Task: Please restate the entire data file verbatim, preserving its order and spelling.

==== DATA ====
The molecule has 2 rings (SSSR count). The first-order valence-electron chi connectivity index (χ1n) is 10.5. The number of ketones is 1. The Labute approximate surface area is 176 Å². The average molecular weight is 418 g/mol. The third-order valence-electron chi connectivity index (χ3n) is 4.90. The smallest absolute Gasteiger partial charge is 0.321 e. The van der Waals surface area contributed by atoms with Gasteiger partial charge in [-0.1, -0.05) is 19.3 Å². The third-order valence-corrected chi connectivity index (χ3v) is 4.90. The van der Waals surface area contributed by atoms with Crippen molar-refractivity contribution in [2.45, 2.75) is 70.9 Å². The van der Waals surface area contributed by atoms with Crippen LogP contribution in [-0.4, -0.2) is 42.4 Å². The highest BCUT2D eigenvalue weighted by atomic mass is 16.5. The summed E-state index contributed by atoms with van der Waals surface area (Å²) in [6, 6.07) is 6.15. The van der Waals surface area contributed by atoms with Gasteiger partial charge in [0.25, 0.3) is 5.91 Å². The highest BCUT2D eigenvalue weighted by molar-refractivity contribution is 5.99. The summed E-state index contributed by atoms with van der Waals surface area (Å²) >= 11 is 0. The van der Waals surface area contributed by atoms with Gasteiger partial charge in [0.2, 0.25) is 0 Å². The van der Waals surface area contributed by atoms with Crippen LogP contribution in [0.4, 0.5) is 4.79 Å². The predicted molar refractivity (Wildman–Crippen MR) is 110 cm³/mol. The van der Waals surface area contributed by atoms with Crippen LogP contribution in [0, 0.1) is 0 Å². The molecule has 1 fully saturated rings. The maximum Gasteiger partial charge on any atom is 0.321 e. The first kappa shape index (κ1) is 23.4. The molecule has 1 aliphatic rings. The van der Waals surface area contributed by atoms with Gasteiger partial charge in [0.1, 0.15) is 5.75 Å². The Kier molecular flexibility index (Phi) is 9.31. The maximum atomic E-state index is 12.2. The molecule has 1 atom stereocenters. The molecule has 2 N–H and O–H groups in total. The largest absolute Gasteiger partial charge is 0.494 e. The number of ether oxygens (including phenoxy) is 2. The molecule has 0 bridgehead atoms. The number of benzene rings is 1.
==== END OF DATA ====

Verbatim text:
The molecule has 2 rings (SSSR count). The first-order valence-electron chi connectivity index (χ1n) is 10.5. The number of ketones is 1. The Labute approximate surface area is 176 Å². The average molecular weight is 418 g/mol. The third-order valence-electron chi connectivity index (χ3n) is 4.90. The smallest absolute Gasteiger partial charge is 0.321 e. The van der Waals surface area contributed by atoms with Gasteiger partial charge in [-0.1, -0.05) is 19.3 Å². The third-order valence-corrected chi connectivity index (χ3v) is 4.90. The van der Waals surface area contributed by atoms with Crippen molar-refractivity contribution in [2.45, 2.75) is 70.9 Å². The van der Waals surface area contributed by atoms with Crippen LogP contribution in [-0.4, -0.2) is 42.4 Å². The highest BCUT2D eigenvalue weighted by atomic mass is 16.5. The summed E-state index contributed by atoms with van der Waals surface area (Å²) in [6, 6.07) is 6.15. The van der Waals surface area contributed by atoms with Gasteiger partial charge in [0.25, 0.3) is 5.91 Å². The highest BCUT2D eigenvalue weighted by molar-refractivity contribution is 5.99. The summed E-state index contributed by atoms with van der Waals surface area (Å²) >= 11 is 0. The van der Waals surface area contributed by atoms with Gasteiger partial charge in [0.2, 0.25) is 0 Å². The van der Waals surface area contributed by atoms with Crippen LogP contribution in [0.4, 0.5) is 4.79 Å². The predicted molar refractivity (Wildman–Crippen MR) is 110 cm³/mol. The van der Waals surface area contributed by atoms with Crippen LogP contribution in [0, 0.1) is 0 Å². The molecule has 1 fully saturated rings. The maximum Gasteiger partial charge on any atom is 0.321 e. The first kappa shape index (κ1) is 23.4. The molecule has 1 aliphatic rings. The van der Waals surface area contributed by atoms with Gasteiger partial charge in [0.1, 0.15) is 5.75 Å². The Kier molecular flexibility index (Phi) is 9.31. The maximum atomic E-state index is 12.2. The molecule has 1 atom stereocenters. The molecule has 2 N–H and O–H groups in total. The largest absolute Gasteiger partial charge is 0.494 e. The number of ether oxygens (including phenoxy) is 2. The molecule has 0 bridgehead atoms. The number of benzene rings is 1.